Anthropology 455 Human Biology of the Pacific Study Guide for Mid-Term Exam Organization of exam



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Anthropology 455

Human Biology of the Pacific

Study Guide for Mid-Term Exam
Organization of exam: A closed book exam. The exam covers everything covered in this course. Format: short definitions (a choice) and essays.
Review: Lecture notes, Power Point presentations, handouts, and assigned readings.
Topics to be covered on the exam:
1. Geography of the Pacific: islands, island types, Sunda/Sahul, continental and oceanic islands, Remote Oceania, and Near Oceania...

2. Prehistory of the Pacific: earlier and later peopling events, dates, Lapita culture, Polynesian homeland.

3. Postcontact period: European explorers, missionaries...

4. Linguistics: migrations, Austronesian and non-Austronesian languages, methods of historical linguistics, languages of the Pacific

5. Migrations and theories of origin, the concept of race, typological racial classifications, early paradigms.

6. Microevolution; processes of evolution (selection, drift, gene flow, mutation, etc.), the Pacific as a lab for studying processes of microevolution

7. Polynesian phenotype, anthropometry, (Howells' anthropometric grouping analysis), Houghton's cold adaptation hypothesis and the counter arguments by Van Dijk

8. Archaeological and linguistic models for peopling of the Pacific.

9. Dental studies: tooth size, and dental non-metric variation (Sundadonty, Sinodonty).

10. Cranial variation, univariate and multivariate statistics.

11. Classical genetic marker and molecular genetic data: blood groups, serum proteins, HLA, DNA (nuclear and mt-DNA), Y-chromosome, globin genes.



Definitions/Short Responses: In a paragraph, define, describe, illustrate with an example (where appropriate), and generally relate these terms within the context of the course.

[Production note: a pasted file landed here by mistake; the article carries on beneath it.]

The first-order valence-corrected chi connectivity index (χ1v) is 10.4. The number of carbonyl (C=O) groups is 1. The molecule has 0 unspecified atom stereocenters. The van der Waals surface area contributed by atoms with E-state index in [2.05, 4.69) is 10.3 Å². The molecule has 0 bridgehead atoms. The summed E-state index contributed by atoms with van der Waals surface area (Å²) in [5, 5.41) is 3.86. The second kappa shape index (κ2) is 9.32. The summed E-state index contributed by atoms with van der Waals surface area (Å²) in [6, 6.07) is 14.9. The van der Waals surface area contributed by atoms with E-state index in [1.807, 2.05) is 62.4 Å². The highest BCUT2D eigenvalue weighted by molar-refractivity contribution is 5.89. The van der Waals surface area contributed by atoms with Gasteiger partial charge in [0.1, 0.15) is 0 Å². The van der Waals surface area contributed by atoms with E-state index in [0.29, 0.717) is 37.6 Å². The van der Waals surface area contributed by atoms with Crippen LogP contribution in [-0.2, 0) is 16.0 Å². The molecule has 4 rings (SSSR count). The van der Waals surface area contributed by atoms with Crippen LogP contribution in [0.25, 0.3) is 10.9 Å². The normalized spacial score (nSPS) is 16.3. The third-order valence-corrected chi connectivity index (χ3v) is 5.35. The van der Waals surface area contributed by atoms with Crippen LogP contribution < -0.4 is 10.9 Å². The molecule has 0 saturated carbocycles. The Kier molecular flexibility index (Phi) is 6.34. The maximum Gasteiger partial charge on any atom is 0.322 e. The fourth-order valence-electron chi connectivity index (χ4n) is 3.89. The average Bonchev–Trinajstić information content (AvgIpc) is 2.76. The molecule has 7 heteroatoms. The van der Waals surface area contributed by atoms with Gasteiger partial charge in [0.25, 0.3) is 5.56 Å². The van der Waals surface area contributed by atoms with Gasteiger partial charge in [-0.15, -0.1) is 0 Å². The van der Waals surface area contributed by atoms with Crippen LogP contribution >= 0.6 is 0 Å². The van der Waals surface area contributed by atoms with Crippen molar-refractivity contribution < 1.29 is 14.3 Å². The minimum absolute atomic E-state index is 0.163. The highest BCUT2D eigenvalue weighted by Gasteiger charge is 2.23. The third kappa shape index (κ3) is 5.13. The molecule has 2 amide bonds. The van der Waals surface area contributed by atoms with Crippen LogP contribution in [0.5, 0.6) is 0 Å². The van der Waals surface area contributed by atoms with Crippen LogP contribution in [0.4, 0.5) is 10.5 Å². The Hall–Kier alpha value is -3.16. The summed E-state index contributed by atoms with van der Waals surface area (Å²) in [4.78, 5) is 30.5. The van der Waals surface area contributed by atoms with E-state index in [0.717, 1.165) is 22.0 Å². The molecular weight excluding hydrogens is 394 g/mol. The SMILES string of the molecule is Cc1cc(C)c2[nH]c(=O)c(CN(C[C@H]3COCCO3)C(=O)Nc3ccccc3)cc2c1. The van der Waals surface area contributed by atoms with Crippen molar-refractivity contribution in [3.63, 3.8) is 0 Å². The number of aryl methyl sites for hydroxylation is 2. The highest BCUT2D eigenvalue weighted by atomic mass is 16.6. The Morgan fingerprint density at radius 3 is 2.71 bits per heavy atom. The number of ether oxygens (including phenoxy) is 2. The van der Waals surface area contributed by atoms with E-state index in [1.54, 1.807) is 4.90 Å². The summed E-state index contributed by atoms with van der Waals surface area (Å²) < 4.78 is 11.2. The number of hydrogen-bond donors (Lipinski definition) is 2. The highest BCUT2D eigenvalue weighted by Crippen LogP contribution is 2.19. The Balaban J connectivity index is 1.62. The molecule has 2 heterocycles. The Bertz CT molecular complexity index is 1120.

Polynesia

Melanesia

Micronesia

Andesite line

Sahul/Sunda

Sahulland/Sundaland

Island Southeast Asia

Atoll


Makatea

High island

Basaltic lavas

Wallacea


Wallace’s Line

Balboa


Abel Tasman

Captain James Cook

Magellan

Samuel Marsden

William Ellis

Johann Georg Forster

Austronesian

Proto-Austronesian

Trans-New Guinea Phlyum

Papuan


Central Malayo-Polynesian

historical linguistics

Near Oceania

Remote Oceania

Lapita Cultural Complex

Pleistocene

Holocene

Joseph Birdsell

Dobzansky

Bayard Dominick Expedition

typology

Austroloid/ Mongoloid

cephalic index

continuous/metric

discontinuous/ non-metric

anthropometry

anthroposcopy

rocker jaw

biological race

gene flow

mutation

natural selection

genetic drift

hypothermia/hyperthermia

Bergmann’s rule

Allen’s rule

acclimatization

Houghton’s cold adaptation hypothesis

voyaging corridor

sexual selection

marasmus

kwashiorkor

Express Train to Polynesia Indigenous Melanesian Inhabitants model
Voyaging Corridor/Entangled Bank model

Slow Boat to the Bismarcks

Kon Tiki

Sundadont/ Sinodont

shovel-shaped incisors

Mahalanobis’ distance

dendrogram

Multivariate statistics

discriminant function analysis

human red cell antigens

ABO

Rh

G6PD



HLA

linkage disequilibrium

thalassemia

α3.7III

globin genes

mt-DNA


DNA

Y-Chromosome haplotypes

9 base pair (9-bp) deletion

“Polynesian motif”




Examples of Essays: